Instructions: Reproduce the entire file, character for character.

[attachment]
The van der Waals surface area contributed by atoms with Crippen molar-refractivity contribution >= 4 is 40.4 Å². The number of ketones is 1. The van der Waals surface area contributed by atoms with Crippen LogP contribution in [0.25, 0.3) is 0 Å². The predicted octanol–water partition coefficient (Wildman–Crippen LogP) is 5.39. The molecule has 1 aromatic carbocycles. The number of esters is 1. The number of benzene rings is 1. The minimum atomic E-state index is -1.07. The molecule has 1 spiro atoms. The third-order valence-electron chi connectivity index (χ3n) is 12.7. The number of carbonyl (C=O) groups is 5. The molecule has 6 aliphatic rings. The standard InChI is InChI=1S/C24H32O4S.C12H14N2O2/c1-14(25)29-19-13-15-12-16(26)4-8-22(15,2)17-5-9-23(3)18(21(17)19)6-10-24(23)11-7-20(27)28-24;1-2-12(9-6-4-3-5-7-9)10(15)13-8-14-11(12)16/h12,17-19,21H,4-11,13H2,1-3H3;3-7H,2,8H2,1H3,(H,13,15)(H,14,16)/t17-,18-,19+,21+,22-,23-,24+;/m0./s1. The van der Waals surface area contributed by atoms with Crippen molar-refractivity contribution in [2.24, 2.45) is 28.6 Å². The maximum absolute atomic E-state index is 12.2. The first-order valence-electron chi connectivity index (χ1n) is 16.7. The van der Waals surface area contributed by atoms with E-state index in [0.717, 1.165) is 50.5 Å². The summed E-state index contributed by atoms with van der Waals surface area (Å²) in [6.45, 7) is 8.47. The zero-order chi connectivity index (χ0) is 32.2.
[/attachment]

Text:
The van der Waals surface area contributed by atoms with Crippen molar-refractivity contribution >= 4 is 40.4 Å². The number of ketones is 1. The van der Waals surface area contributed by atoms with Crippen LogP contribution in [0.25, 0.3) is 0 Å². The predicted octanol–water partition coefficient (Wildman–Crippen LogP) is 5.39. The molecule has 1 aromatic carbocycles. The number of esters is 1. The number of benzene rings is 1. The minimum atomic E-state index is -1.07. The molecule has 1 spiro atoms. The third-order valence-electron chi connectivity index (χ3n) is 12.7. The number of carbonyl (C=O) groups is 5. The molecule has 6 aliphatic rings. The standard InChI is InChI=1S/C24H32O4S.C12H14N2O2/c1-14(25)29-19-13-15-12-16(26)4-8-22(15,2)17-5-9-23(3)18(21(17)19)6-10-24(23)11-7-20(27)28-24;1-2-12(9-6-4-3-5-7-9)10(15)13-8-14-11(12)16/h12,17-19,21H,4-11,13H2,1-3H3;3-7H,2,8H2,1H3,(H,13,15)(H,14,16)/t17-,18-,19+,21+,22-,23-,24+;/m0./s1. The van der Waals surface area contributed by atoms with Crippen molar-refractivity contribution in [2.24, 2.45) is 28.6 Å². The maximum absolute atomic E-state index is 12.2. The first-order valence-electron chi connectivity index (χ1n) is 16.7. The van der Waals surface area contributed by atoms with E-state index in [0.717, 1.165) is 50.5 Å². The summed E-state index contributed by atoms with van der Waals surface area (Å²) in [6.45, 7) is 8.47. The zero-order chi connectivity index (χ0) is 32.2.